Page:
The New York Times is reporting about an organization founded by 2023 Tutu Fellow Marie-Alix de Putter.  Her Bluemind Foundation is providing training to hairdressers to be mental health ambassadors, to make an impact on the limited mental healthcare available in Africa. 

The NYT article begins with the account of a woman in Togo, who had lost her brother and was having a hard time dealing with her grief.  She knew she needed help, but couldn't afford therapy.  Instead, she found help from an unexpected counsellor - her hairdresser. Her hairdresser had noticed the changes and created a safe space to share her struggles.

That hairdresser is one of around 150 women who have received mental health training in West and Central Africa through Marie-Alix's foundation. It seeks to provide mental healthcare in some of the poorest areas of Africa.  On her website, she says someone takes their own life every 40 seconds; 79% of suicides worldwide take place in low-income countries.  Making circumstances more challenging, in the majority of African countries, there is an average of only therapist for every half million inhabitants.  

Hair salons have long been used by nonprofits and community groups as places to raise awareness around issues like reproductive health among clients and apprentices. This initiative provides hairdressers three days of training on how to elicit information safely, how not to give detrimental advice, and tools for referrals to trained mental health practitioners.

Marie-Alix is herself no stranger to the mental health challenges she herself experienced after her husband was killed in Cameroon. It was this experience that underpins her commitment to her foundation and the initiative itself.  The hairdressers also have a resource in the Bluemind Foundation for their own therapy, to counter any impacts from their work as Mental Health Ambassadors.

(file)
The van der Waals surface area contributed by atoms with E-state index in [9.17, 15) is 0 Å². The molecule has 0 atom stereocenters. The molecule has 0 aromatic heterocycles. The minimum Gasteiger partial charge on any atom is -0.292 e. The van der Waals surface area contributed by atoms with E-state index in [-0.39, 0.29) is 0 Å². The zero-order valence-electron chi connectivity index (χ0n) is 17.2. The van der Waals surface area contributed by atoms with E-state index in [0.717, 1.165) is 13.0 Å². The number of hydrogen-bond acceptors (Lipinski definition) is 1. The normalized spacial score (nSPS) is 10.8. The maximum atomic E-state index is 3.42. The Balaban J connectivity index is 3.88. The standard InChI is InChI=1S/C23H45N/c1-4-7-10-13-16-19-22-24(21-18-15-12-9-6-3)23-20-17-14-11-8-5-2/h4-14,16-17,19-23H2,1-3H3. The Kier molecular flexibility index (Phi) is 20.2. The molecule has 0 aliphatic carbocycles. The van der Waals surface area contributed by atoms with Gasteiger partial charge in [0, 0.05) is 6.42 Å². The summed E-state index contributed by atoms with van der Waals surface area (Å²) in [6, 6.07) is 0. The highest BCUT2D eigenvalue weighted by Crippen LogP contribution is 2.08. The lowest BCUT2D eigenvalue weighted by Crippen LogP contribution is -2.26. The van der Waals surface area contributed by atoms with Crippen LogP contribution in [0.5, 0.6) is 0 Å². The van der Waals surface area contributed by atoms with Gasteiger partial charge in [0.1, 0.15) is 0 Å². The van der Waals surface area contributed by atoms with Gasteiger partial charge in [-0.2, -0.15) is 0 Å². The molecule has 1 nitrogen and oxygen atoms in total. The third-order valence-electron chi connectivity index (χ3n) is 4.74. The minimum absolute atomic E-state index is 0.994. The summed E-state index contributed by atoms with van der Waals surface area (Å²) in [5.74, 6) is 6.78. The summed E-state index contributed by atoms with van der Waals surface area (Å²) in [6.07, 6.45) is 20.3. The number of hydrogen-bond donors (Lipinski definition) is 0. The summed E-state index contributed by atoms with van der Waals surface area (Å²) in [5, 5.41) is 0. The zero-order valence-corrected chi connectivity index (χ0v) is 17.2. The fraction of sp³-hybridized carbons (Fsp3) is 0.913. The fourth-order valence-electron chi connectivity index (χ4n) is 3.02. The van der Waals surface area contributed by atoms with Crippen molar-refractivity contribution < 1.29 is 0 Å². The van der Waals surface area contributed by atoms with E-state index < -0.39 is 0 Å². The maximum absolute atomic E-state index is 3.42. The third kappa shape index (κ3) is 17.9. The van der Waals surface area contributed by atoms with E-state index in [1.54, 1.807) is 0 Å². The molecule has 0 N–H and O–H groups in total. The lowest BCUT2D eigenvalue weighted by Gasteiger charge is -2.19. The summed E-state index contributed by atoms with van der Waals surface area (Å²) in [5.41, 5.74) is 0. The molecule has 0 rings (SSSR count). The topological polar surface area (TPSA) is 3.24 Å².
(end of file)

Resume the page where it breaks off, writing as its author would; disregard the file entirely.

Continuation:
You can read the full piece at the New York Times. There is also more at the Bluemind Foundation site.
The header image is by Yagazie Emezie, courtesy the NYT article, of Adama Adaku attending to a customer at her salon who has been trained through the foundation.





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About AFLI




The African Leadership Institute (AFLI) focuses on building the capacity and capability of visionary and strategic leadership across the continent. Developing exceptional leaders representing all spheres of society, the Institute’s flagship programme is the prestigious Archbishop Tutu Leadership Fellowship. Offering a multifaceted learning experience and run in partnership with Oxford University, it is awarded annually to 20-25 carefully chosen candidates, nominated from across Africa. Alumni of the African Leadership Institute form a dynamic network of Fellows passionately committed to the continent’s transformation, bridging the divide between nations and ensuring that Africa is set centre-stage in global affairs.